Episode 702: Nigeria, You Win! : Planet Money One night, Lariat Alhassan heard an ad on the radio. It said the Nigerian government was offering millions of dollars to people with business ideas, practically no strings attached. She gave it a go.
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Episode 702: Nigeria, You Win!

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Episode 702: Nigeria, You Win!

Episode 702: Nigeria, You Win!

Episode 702: Nigeria, You Win!

  • <iframe src="https://www.npr.org/player/embed/478883658/478919880" width="100%" height="290" frameborder="0" scrolling="no" title="NPR embedded audio player">
  • Transcript
Courtesy of Lariat Alhassan
Lariat Alhassan ran a tiny paint company, Larclux paint. Then she won tens of thousands of dollars from the Nigerian government. No strings attached.
Courtesy of Lariat Alhassan

Lariat Alhassan owned a tiny paint business in Abuja, Nigeria. Things weren't going great. She had no office. She was selling paint out of the trunk of her car. But one night, while Lariat was listening to music in her room, she heard an ad on the radio. At first, she was sure it was a scam. It said that the Nigerian government was offering millions of dollars to businesses. Practically no strings attached.

It was no scam. This was an experiment that the Nigerian government was taking on. A contest, meant to help the country's tiniest businesses get bigger. If it worked, it could help solve Nigeria's massive youth unemployment problem. And it could also point the way towards solving a big economic puzzle. In the developing world, how do you get a small business to become a medium sized business that can grow to become a big business? Because when that happens, it creates jobs, and wealth, and all kinds of other benefits.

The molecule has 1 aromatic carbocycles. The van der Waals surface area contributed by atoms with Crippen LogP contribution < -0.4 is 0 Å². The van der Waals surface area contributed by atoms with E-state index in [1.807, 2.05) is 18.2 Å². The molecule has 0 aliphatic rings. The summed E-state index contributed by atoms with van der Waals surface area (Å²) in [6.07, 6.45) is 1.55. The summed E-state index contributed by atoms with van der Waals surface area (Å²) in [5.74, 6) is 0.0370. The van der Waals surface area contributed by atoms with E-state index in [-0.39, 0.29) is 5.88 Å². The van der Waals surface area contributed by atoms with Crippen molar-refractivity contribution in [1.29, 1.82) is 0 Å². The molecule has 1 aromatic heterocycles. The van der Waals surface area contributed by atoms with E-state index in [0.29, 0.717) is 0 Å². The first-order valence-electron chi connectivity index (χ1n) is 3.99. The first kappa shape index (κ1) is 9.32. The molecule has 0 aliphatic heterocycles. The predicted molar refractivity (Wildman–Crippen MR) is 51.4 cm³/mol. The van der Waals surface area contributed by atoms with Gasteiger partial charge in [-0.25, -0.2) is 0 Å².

There are tons of entrepreneurs who want to grow their businesses. But most of them get stuck at one or two employees. The big thing they need is money—but if you're a bank looking to make a loan, how do you tell a good two-person paint company, like Lariat's, from a bad one? How can you predict who will use the money wisely? Those loans end up looking really risky, and so banks often don't lend at all, or of they do, they charge a ton.

But if someone could figure out how to tell the tiny businesses ready to boom from the ones about to go bust, then it could help solve those big puzzles, like unemployment, and help fight poverty.


Nigeria had a plan. They'd hold a massive nationwide contest. They'd give out piles of cash like nobody else had before. And Lariat was in.

To learn more: Read Chris Blattman's blog post about the contest and its results. Also check out David Mckenzie's study for the World Bank, and this summary put together by Innovations for Poverty Action, a research and policy non-profit.

Music: "Family Summer Reunion" and "Po' Boy." Find us: Twitter/ Facebook.